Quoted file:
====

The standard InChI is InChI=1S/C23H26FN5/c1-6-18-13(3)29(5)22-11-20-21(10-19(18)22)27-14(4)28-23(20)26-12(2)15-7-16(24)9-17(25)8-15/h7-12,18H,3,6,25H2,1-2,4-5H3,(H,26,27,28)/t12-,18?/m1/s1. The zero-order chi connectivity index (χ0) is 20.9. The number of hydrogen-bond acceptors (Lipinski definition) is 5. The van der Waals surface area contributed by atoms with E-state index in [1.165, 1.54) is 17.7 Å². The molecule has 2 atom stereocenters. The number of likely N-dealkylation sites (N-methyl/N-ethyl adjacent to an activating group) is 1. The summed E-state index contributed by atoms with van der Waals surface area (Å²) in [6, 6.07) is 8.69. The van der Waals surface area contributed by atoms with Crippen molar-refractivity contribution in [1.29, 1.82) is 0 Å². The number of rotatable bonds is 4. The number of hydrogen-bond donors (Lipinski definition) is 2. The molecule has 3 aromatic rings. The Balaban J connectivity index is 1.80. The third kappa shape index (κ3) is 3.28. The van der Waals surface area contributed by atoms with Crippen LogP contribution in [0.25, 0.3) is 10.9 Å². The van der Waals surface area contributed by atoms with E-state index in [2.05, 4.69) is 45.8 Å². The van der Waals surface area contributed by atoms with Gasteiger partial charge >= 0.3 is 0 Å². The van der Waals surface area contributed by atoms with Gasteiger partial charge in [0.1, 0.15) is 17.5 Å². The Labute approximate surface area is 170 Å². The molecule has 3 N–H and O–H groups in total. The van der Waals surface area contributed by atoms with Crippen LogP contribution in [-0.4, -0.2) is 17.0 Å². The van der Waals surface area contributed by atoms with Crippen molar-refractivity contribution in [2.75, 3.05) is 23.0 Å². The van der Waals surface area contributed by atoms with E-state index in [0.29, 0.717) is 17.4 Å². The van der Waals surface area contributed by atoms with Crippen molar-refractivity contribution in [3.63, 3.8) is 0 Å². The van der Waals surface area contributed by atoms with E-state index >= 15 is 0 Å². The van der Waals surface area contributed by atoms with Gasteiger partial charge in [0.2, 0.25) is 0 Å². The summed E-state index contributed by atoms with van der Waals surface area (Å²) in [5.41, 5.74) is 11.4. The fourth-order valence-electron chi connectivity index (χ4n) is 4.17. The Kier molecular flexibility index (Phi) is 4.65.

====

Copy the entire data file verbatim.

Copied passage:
The standard InChI is InChI=1S/C23H26FN5/c1-6-18-13(3)29(5)22-11-20-21(10-19(18)22)27-14(4)28-23(20)26-12(2)15-7-16(24)9-17(25)8-15/h7-12,18H,3,6,25H2,1-2,4-5H3,(H,26,27,28)/t12-,18?/m1/s1. The zero-order chi connectivity index (χ0) is 20.9. The number of hydrogen-bond acceptors (Lipinski definition) is 5. The van der Waals surface area contributed by atoms with E-state index in [1.165, 1.54) is 17.7 Å². The molecule has 2 atom stereocenters. The number of likely N-dealkylation sites (N-methyl/N-ethyl adjacent to an activating group) is 1. The summed E-state index contributed by atoms with van der Waals surface area (Å²) in [6, 6.07) is 8.69. The van der Waals surface area contributed by atoms with Crippen molar-refractivity contribution in [1.29, 1.82) is 0 Å². The number of rotatable bonds is 4. The number of hydrogen-bond donors (Lipinski definition) is 2. The molecule has 3 aromatic rings. The Balaban J connectivity index is 1.80. The third kappa shape index (κ3) is 3.28. The van der Waals surface area contributed by atoms with Crippen LogP contribution in [0.25, 0.3) is 10.9 Å². The van der Waals surface area contributed by atoms with E-state index in [2.05, 4.69) is 45.8 Å². The van der Waals surface area contributed by atoms with Gasteiger partial charge >= 0.3 is 0 Å². The van der Waals surface area contributed by atoms with Gasteiger partial charge in [0.1, 0.15) is 17.5 Å². The Labute approximate surface area is 170 Å². The molecule has 3 N–H and O–H groups in total. The van der Waals surface area contributed by atoms with Crippen LogP contribution in [-0.4, -0.2) is 17.0 Å². The van der Waals surface area contributed by atoms with Crippen molar-refractivity contribution in [2.75, 3.05) is 23.0 Å². The van der Waals surface area contributed by atoms with E-state index in [0.29, 0.717) is 17.4 Å². The van der Waals surface area contributed by atoms with Crippen molar-refractivity contribution in [3.63, 3.8) is 0 Å². The van der Waals surface area contributed by atoms with E-state index >= 15 is 0 Å². The van der Waals surface area contributed by atoms with Gasteiger partial charge in [0.2, 0.25) is 0 Å². The summed E-state index contributed by atoms with van der Waals surface area (Å²) in [5.41, 5.74) is 11.4. The fourth-order valence-electron chi connectivity index (χ4n) is 4.17. The Kier molecular flexibility index (Phi) is 4.65.